Most of the time, Filipinos choose all-white flowers to offer because white is the absence of colour, which means the absence of Joy and happiness. White also symbolises purity of soul which we hope our dead loved ones will attain as they journey to heaven. While in Mexico, they have the yellow Mexican marigolds as the official flowers of the dead that will guide them in their journey to the afterlife.

4. THE LEGEND OF THE MONARCH BUTTERFLIES

Both cultures believe that monarch butterflies are dead loved ones who visit us and show their appreciation that we have not forgotten them. A presence of monarch butterflies also means that our dead loved ones are always there guiding us and looking after us.

5. A PICNIC IN THE GRAVEYARD

Spending a night at the graveyard and picnicking with the rest of the family may sound very creepy to many; but to both Filipino and Mexican cultures, picnicking and spending a night at the cemetery is a must to show our love to our dearly departed. It is the only time in the year that families gather and tell stories of the dead loved ones and how colourful or how great their lives were.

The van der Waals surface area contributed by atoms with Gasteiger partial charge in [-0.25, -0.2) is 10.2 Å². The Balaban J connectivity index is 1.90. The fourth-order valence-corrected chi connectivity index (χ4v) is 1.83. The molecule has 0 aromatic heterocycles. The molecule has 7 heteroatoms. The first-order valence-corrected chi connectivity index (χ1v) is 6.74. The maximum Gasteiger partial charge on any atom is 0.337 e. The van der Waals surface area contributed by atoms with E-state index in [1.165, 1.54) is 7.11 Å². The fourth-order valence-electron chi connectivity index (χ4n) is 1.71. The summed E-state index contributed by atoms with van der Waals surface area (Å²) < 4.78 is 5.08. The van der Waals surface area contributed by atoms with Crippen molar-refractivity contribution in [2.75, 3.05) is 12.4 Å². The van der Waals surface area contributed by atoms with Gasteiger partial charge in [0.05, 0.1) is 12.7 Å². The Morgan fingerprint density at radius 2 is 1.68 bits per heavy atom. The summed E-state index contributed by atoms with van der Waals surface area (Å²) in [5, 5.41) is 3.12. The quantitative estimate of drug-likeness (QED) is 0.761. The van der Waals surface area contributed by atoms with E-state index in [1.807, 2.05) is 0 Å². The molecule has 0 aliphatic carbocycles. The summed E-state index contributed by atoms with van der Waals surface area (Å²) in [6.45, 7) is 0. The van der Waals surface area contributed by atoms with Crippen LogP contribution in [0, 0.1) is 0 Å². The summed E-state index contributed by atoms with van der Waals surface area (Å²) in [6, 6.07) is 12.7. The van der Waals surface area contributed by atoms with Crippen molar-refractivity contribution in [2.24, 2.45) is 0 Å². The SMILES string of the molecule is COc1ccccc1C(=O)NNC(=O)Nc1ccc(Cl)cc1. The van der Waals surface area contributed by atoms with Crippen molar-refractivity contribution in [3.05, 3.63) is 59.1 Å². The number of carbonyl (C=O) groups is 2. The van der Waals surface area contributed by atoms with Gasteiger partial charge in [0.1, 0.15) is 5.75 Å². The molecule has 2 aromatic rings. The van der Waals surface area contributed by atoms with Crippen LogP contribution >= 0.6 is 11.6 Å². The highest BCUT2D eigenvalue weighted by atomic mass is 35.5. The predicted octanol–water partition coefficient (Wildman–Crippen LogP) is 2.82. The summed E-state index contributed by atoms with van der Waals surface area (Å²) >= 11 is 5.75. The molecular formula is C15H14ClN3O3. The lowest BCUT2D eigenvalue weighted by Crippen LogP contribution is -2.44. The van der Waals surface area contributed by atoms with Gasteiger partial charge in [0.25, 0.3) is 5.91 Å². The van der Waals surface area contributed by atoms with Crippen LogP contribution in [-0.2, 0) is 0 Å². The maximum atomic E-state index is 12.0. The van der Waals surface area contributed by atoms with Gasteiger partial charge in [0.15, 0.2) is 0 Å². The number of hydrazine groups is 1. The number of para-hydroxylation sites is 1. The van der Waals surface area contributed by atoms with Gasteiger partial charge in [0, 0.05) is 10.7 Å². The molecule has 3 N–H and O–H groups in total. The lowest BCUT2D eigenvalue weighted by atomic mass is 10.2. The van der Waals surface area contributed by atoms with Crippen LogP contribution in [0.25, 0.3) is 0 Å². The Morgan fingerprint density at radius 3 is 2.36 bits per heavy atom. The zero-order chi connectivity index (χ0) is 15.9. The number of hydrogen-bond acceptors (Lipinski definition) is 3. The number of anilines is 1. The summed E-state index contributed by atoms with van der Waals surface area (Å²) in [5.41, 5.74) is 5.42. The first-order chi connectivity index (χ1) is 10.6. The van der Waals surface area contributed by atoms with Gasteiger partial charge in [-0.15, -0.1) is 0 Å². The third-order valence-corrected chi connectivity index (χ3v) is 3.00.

6. FOOD FOR THE DEAD

In Mexico, they have what they call “ofrendas” or an altar where the pictures of their dead loved ones are displayed and offered with flowers, candles, and their favourite food. Very similar to the Filipino culture of cooking the favourite food of our dead loved ones and everyone in the family enjoys the food for dinner.

My family tradition involves me driving all the way to Colon street and buy that famous Snow Sheen’s “pancit canton”. This is my granddad’s favourite snack. Sadly, the old Visayan Restaurant is no longer there. My late uncle and my late grandpa love their sweet ad and sour fish. We also set up an “ofrenda” on their graveyard and eat their favourite food while picnicking in the cemetery. We do not spend a night in the cemetery; but while we are picnicking there, we usually play the songs of Pilita Corrales and Susan Fuentes that my late grandpa used to listen every afternoon while enjoying his coffee, pan de sal, and pancit canton.